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We’re going to touch on compliance and data, and analytics to help ensure regulatory compliance from coding and billing.
How are you addressing compliance?
One of the things that we would challenge people to consider is, “How are you thinking about compliance?” We don’t even mean like, “What’s your thought process?” or “What structure are you using?” There are fundamental existential kinds of questions like, “What do you know? What do you think you know versus what do you know? And how do you know it?” In other words, how do you measure compliance? Is it qualitative, or is it quantitative? Are you using analytical tools now to ensure compliance?
Why is this significant?
Part of why this is so important is the question of, “Are you staying ahead of enforcement?” Nobody wants to be in some newspaper article indicating a problem with a particular healthcare organization, provider organization, and hospital system. We’re not saying that you have to do something different because we don’t know what you’re doing at this stage. But consider a different approach. Using data can improve things.
The ever-expanding regulatory landscape
A couple of years ago, back in 2018, the penalties got a lot larger for fraud and abuse under the Bipartisan Budget Act of 2018. It went up essentially to $11,000 per claim. Yes, that’s right—$ 11,000 per claim. If you’ve got 1,000 claims that were billed fraudulently, that’s an $11 million price tag. It’s staggering. It’s an enormous amount of money.
But that’s not all.
The benefits to whistleblowers have now also gotten massive. That means that if you’re not really on top of things and somebody has access to that information inside, who can see it, and they share that information, they have an enormous profit motivation now to do so. Be careful!
Analytics in compliance has moved into the mainstream. Once upon a time, we thought that this was futuristic, but it’s been going on for a long time.
Even something like the IRS, the Department of Justice, Securities and Exchange Commission, all kinds of regulatory organizations now use analytics to ensure compliance and find organizations and individuals who are not in compliance. Everybody’s through with the IRS, obviously, and submitting their taxes, whether they do it individually or they have an accountant or an accounting firm do it for them.
Automated analytics replaces manual audits
IRS audits have dropped in recent years. The reason why audits have declined is that they’re effectively auditing everyone using analytics. When you have an accurate “audit,” that’s not what we used to think of. We used to think of auditing as like, “Oh, they’re now going to request records and dive into your information and try to figure out what’s going on.” That ship sailed. They’re doing that on everybody now automatically because they have access to so much data that they can cross-reference everywhere and mine that data.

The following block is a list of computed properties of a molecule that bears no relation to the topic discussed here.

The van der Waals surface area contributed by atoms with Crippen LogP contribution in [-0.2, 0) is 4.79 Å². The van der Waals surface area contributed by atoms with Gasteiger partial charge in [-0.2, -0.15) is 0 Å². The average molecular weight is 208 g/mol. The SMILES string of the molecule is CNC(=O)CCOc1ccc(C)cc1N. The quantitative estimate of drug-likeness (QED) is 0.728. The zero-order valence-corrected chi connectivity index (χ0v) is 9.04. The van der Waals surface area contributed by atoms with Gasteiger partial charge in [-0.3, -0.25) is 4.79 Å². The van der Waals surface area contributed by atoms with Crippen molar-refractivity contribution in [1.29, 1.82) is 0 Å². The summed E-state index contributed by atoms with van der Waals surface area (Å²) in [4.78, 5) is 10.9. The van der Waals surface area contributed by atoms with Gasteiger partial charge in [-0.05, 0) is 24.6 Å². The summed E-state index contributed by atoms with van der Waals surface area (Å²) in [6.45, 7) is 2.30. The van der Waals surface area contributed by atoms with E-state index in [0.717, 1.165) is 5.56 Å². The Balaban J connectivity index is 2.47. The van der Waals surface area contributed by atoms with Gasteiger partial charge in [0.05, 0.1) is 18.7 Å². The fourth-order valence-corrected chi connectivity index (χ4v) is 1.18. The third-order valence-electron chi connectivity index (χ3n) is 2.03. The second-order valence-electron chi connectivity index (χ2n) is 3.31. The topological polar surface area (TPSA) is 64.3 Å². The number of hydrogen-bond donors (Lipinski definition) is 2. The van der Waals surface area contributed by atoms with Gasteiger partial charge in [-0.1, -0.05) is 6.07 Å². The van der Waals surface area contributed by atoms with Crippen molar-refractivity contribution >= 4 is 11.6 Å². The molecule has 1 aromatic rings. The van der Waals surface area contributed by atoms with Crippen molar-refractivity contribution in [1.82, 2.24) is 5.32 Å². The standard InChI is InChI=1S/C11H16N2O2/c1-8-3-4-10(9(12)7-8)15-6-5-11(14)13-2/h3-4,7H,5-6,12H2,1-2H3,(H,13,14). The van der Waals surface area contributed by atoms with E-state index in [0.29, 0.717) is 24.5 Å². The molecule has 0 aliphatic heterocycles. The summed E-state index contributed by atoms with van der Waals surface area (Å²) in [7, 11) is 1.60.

So they’re doing auditing on everybody in the traditional sense we used to think of. Now, because they do those analytics on everybody, their version of audit is effectively they’ve caught you, and they’re coming after you once you get the letter in the mail. That’s not an audit. You’re in trouble.
As we mentioned, the Department of Justice, the DOJ, and the SEC are all using analytics. Even those kinds of organizations require the companies that they monitor to use analytics in their compliance programs. The critical element is what they say “identification controls and detection through analysis and information gathering.”
Are your processes compliant?
Thus, there are specific requirements for compliance. Not only do they use analytics, but they require the organizations that they monitor to themselves use analytics in their compliance programs to be compliant.
It’s a little bit meta, but you need to be using data and analytics to be compliant, not just because you have to find the problem, but because you have to be using analytics to be compliant. Otherwise, you’re not in compliance.
Even if you don’t have any issues, you’re out of compliance if you’re not using analytic tools to ensure compliance. I know that sounds crazy, but that’s the world we’re living in now. The SEC has been doing this for a long time, actually, and CMS has increased its focus on compliance lately.
I all comes down to this.
How long is it going to be before the OIG files a suit? He’s essentially analyzing probably already every claim, using analytics to uncover and identify fraud and then nailing people to the wall. We’ll get to that in another podcast.
Shortly, I would expect to see a much greater incidence of fraud claims and, at the very least, abuse claims against a widespread path of organizations, provider organizations in the United States, where they identify some irregularity or error.